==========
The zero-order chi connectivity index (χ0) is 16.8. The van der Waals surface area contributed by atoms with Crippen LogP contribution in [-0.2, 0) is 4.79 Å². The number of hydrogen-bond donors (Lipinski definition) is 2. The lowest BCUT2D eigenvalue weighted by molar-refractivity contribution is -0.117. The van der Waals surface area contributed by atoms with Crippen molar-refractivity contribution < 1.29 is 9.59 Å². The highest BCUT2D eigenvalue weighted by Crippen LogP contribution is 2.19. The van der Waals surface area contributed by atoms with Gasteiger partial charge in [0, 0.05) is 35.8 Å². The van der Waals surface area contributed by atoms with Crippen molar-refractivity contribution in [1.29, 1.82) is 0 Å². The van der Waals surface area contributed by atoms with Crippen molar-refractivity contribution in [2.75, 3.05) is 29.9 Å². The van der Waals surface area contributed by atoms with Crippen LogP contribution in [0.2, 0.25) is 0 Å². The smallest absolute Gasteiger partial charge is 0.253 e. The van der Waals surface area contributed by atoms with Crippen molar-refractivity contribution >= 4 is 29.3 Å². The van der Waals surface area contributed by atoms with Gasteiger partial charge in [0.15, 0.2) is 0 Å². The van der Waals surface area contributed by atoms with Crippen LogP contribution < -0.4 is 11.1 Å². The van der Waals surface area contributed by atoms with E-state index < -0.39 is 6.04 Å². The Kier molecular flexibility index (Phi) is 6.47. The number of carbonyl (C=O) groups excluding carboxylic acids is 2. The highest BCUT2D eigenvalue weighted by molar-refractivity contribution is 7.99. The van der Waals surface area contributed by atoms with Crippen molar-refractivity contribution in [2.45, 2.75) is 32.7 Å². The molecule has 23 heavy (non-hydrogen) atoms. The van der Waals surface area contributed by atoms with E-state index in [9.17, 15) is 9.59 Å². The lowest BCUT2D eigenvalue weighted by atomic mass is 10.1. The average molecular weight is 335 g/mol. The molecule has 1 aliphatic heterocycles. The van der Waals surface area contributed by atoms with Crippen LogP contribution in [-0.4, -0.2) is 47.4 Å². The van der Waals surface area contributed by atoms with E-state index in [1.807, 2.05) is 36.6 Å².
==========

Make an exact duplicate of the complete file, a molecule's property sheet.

The zero-order chi connectivity index (χ0) is 16.8. The van der Waals surface area contributed by atoms with Crippen LogP contribution in [-0.2, 0) is 4.79 Å². The number of hydrogen-bond donors (Lipinski definition) is 2. The lowest BCUT2D eigenvalue weighted by molar-refractivity contribution is -0.117. The van der Waals surface area contributed by atoms with Crippen molar-refractivity contribution < 1.29 is 9.59 Å². The highest BCUT2D eigenvalue weighted by Crippen LogP contribution is 2.19. The van der Waals surface area contributed by atoms with Gasteiger partial charge in [0, 0.05) is 35.8 Å². The van der Waals surface area contributed by atoms with Crippen molar-refractivity contribution in [1.29, 1.82) is 0 Å². The van der Waals surface area contributed by atoms with Crippen molar-refractivity contribution in [2.75, 3.05) is 29.9 Å². The van der Waals surface area contributed by atoms with Crippen LogP contribution in [0.2, 0.25) is 0 Å². The smallest absolute Gasteiger partial charge is 0.253 e. The van der Waals surface area contributed by atoms with Crippen molar-refractivity contribution >= 4 is 29.3 Å². The van der Waals surface area contributed by atoms with Gasteiger partial charge in [0.15, 0.2) is 0 Å². The van der Waals surface area contributed by atoms with Crippen LogP contribution < -0.4 is 11.1 Å². The van der Waals surface area contributed by atoms with E-state index < -0.39 is 6.04 Å². The Kier molecular flexibility index (Phi) is 6.47. The number of carbonyl (C=O) groups excluding carboxylic acids is 2. The highest BCUT2D eigenvalue weighted by molar-refractivity contribution is 7.99. The van der Waals surface area contributed by atoms with Crippen molar-refractivity contribution in [2.45, 2.75) is 32.7 Å². The molecule has 23 heavy (non-hydrogen) atoms. The van der Waals surface area contributed by atoms with E-state index in [9.17, 15) is 9.59 Å². The lowest BCUT2D eigenvalue weighted by atomic mass is 10.1. The average molecular weight is 335 g/mol. The molecule has 1 aliphatic heterocycles. The van der Waals surface area contributed by atoms with Crippen LogP contribution in [-0.4, -0.2) is 47.4 Å². The van der Waals surface area contributed by atoms with E-state index in [1.807, 2.05) is 36.6 Å².